School Girl Exposes A Sexist Problem In A Shoe Brand, Starts An Online STEM Revolution


Behold, you don’t need to be a famous lawyer (Gandhi, Nelson Mandela), in the medical profession (Mother Theresa) or even a political hero (Benazir Bhutto) to lead a revolution or possibly change the world. All you need is some courage and a passion to fix an injustice that you see.

At least that’s what worked for an 8 year old British school girl. Sophia Trow from Middlesbrough didn’t like the fact that Clarks shoes made dinosaur shoes for boys, but only made flowery shoes for girls. A shopping trip with her mom left her rather disappointed so she decided to write a letter to the multinational corporation and try to solve this sexist dilemma.

The letter was tweeted to Clarks via Sophia’s mom’s twitter account. Jane Trow told a local UK paper that her daughter is a huge science fan and loves dinosaurs, but she was upset that Clarks’ Stomposaurus range which leaves behind reptile footprints, was not made for girls.


“I don’t like how girls just have to like pink and purple – I like blue and science and fossils. Clarks should learn what girls really want and do something about it,” said Sophia to the paper.

It is yet another example of how social cues are subconsciously limiting girls’ imaginations and already defining gender roles for them at a young age.

“I want my children to have options – if they want to go down the pretty girl, traditional route and grow up to have a family then I’ll be proud,” said mom Jane.

“If they’d prefer a career, no children or to play with toys that aren’t supposed to be for girls then I’m equally as proud. I don’t want them hampered by expectations that tell them how they should behave as girls – I want them to be able to do whatever they want to do and become strong women.”

It seems her voice was heard and Clarks issued a statement saying they were sorry Sophia was told this shoe was only for girls, and they are planning on extending their unisex range. Hmm ok, that doesn’t exactly sound like much has changed, but at least they heard her voice.

In the meantime, an online community dedicated to promoting the works of women in the sciences called Trowelblazers heard about the letter and lent their support via twitter using a hashtag #inmyshoes.

“When we saw the story about Sophie Trow, who wanted to purchase dinosaur themed shoes but was told they were not made for girls, we thought we could step in and show Sophie that ‘dino shoes’ aren’t the only way to have a connection to dinos,” wrote  Brenna Hassett, a founder of TrowelBlazers and a bioarchaeologist at the Natural History Museum London.

“I tweeted a picture of my shoes with our office pterodactyl figurine perched on them to make the point, with the hashtag #InMyShoes. Happily, we have an amazing community at TrowelBlazers who jumped in to show their support for Sophie by sharing their own pictures.”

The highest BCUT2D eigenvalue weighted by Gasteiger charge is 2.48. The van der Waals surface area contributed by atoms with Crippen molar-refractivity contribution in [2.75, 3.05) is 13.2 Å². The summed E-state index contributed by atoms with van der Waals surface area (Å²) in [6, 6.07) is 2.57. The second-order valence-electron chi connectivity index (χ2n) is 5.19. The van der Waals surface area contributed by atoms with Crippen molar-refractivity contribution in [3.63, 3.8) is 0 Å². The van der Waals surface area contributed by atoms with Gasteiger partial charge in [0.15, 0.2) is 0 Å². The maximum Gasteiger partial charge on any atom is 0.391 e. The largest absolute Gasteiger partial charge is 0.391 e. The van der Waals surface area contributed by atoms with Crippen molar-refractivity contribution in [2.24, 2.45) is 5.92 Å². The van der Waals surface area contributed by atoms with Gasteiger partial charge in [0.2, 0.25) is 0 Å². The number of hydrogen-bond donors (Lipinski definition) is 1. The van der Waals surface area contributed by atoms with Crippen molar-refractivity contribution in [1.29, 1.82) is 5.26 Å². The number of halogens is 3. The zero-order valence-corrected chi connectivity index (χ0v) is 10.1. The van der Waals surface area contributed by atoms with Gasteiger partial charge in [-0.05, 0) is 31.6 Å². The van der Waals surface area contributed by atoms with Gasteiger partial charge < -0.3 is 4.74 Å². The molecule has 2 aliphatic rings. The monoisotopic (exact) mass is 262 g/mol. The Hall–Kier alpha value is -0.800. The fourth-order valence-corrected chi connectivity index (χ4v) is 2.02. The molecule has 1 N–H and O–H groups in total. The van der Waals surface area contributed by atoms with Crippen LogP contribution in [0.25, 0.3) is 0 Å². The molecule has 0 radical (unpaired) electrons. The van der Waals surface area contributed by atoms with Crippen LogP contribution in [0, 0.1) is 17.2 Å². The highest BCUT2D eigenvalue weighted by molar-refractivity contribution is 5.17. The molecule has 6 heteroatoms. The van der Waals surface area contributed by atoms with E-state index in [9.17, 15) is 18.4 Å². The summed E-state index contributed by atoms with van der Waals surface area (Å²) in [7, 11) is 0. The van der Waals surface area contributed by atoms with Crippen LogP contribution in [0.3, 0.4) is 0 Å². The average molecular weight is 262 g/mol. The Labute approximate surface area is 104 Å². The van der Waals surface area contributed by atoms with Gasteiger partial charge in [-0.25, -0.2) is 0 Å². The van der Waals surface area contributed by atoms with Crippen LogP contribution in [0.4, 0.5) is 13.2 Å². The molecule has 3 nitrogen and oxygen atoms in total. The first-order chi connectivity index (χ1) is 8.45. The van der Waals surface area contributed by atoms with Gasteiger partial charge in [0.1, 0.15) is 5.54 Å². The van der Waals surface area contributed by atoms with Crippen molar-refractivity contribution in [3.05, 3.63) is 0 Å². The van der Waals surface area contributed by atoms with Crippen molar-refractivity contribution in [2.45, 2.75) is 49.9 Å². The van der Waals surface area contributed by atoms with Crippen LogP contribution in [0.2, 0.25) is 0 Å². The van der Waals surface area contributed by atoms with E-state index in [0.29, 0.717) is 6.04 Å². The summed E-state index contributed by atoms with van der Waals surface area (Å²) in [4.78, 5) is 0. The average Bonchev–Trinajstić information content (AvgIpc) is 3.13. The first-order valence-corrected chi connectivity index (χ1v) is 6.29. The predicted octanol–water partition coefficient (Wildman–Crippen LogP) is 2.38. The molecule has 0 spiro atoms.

Once they started tweeting images of famous female scientists, everyday women started adopting the #InMyShoes hashtag and posted images of themselves on twitter showing Sophia, Clarks Shoes and anyone in doubt about whether women are interested in sciences, that it’s high time we stopped looking at this field as a “man’s world”.

Brenna and her team were moved by Sophia’s story because they want to get young girls interested in paleontology, and she is a great example of why schools, organizations and companies can no longer exclude girls from STEM subjects.

“I think it’s incredibly important for women who can act as role models, especially in areas where women are unrepresented like the sciences, to make an effort where they can to show girls like Sophie that dinosaurs are something anyone can be into. Our mission is to reset imaginations, and to show that despite common perceptions of what might be ‘appropriate’, women have been making contributions to the fields we work in for much longer than most people realize,” Brenna told the Christian Science Monitor.

“We are absolute supporters of efforts to improve the numbers of girls and women in science, especially earth science, and really believe that role models are crucial to overcoming ‘stereotype threat’ – the added pressure that comes with being in a minority group.”

The Trowelblazers live by the mantra “if you can’t see it, you can’t be it” and it’s high time corporations stopped limited girls’ imaginations. Check out the online revolution 8 year-old Sophia started: in-my-shoes-twitter-hashtag


One Comment

  1. Pingback: No STEM Clothing Lines For Girls? No Problem. These Moms Just Created 'Budding Stem'

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